Czech education minister Eduard Zeman has told universities to treble the amount of money they raise from independent sources to help meet demand for wider access to degree courses.
Mr Zeman, whose failure to pay an extra 2 billion koruna (£38 million) to public universities earlier this autumn sparked staff and student protests, said that rectors should be more aggressive in taking advantage of commercial opportunities.
"Only 5 per cent of university budgets comes from their own commercial activities, from exploiting the enormous property they have, which has been transferred to them by the state. They should be raising 10 or 15 per cent," he said.
The minister blamed the weakness of a minority government shored up by an opposition power-sharing agreement for the failure to pay the money.
"The issue has now been resolved and the money will be paid next year," Mr Zeman said.
"Higher education funding has risen more than a third in the past three years and the ministry has a long-term plan to expand access and get the balance between the numbers seeking access to arts and humanities degrees and places at technical universities, where there are too few applicants. Universities sometimes are a bit impatient," he said.
Jiri Zlatuska, rector of Brno's Masaryk University, dismissed the minister's comments as "very much misguided".
The drop in funding per student in real terms since 1994 had progressed "twice as fast as in Britain during the same period" and funds had come "mostly from sources linked to education, not from cross-financing", he said.
The ability of universities to subsidise their activities from commercial ventures was restricted by rules requiring any surplus to be set aside against future budget deficits, compounded by a lack of tax incentives to encourage such activity.
Masaryk University has already raised more than 20 per cent of its own budget.
"The task of universities is not to sell or lease their property in order to make more money for allowing more students to study, but rather to use their resources for teaching and research, and it is very sad that the minister in charge of the higher education sector refuses to understand this," Professor Zlatuska said.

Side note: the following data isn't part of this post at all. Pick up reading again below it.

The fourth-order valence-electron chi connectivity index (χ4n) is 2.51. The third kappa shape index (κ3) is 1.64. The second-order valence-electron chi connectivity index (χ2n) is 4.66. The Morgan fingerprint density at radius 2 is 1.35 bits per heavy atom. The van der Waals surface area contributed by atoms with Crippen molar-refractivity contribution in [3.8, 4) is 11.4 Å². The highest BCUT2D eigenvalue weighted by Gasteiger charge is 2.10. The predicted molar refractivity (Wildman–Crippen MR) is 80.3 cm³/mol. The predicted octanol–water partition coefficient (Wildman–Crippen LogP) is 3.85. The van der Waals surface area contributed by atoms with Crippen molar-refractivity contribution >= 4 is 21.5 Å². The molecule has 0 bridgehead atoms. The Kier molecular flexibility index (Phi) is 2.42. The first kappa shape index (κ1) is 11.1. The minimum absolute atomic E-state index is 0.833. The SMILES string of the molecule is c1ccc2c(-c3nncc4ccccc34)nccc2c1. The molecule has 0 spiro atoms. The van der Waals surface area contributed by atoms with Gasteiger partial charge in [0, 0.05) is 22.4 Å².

Ivan Wilhelm, rector of Charles University, struck a more conciliatory tone, but said that root-and-branch reform was needed to modernise higher education.
"We need to double income across the sector and change the internal as well as external culture of our universities to bring them in line with western European institutions."
The unscripted remarks by the education minister came last month at the official opening of an education ministry English language learning centre, one of two established for use by education and interior ministry officials with the support of the British Council.
The self-access centre, part of a Foreign Office English for Europe campaign designed to promote the learning of English across the expanding European Union, has been equipped with £20,000 of computers, paid for by the British Council, and will be staffed by council tutors.
David Green, director general of the British Council, who was in Prague for the opening, said: "These centres should allow people to manage their own learning in their own time and way and so have a better chance of success."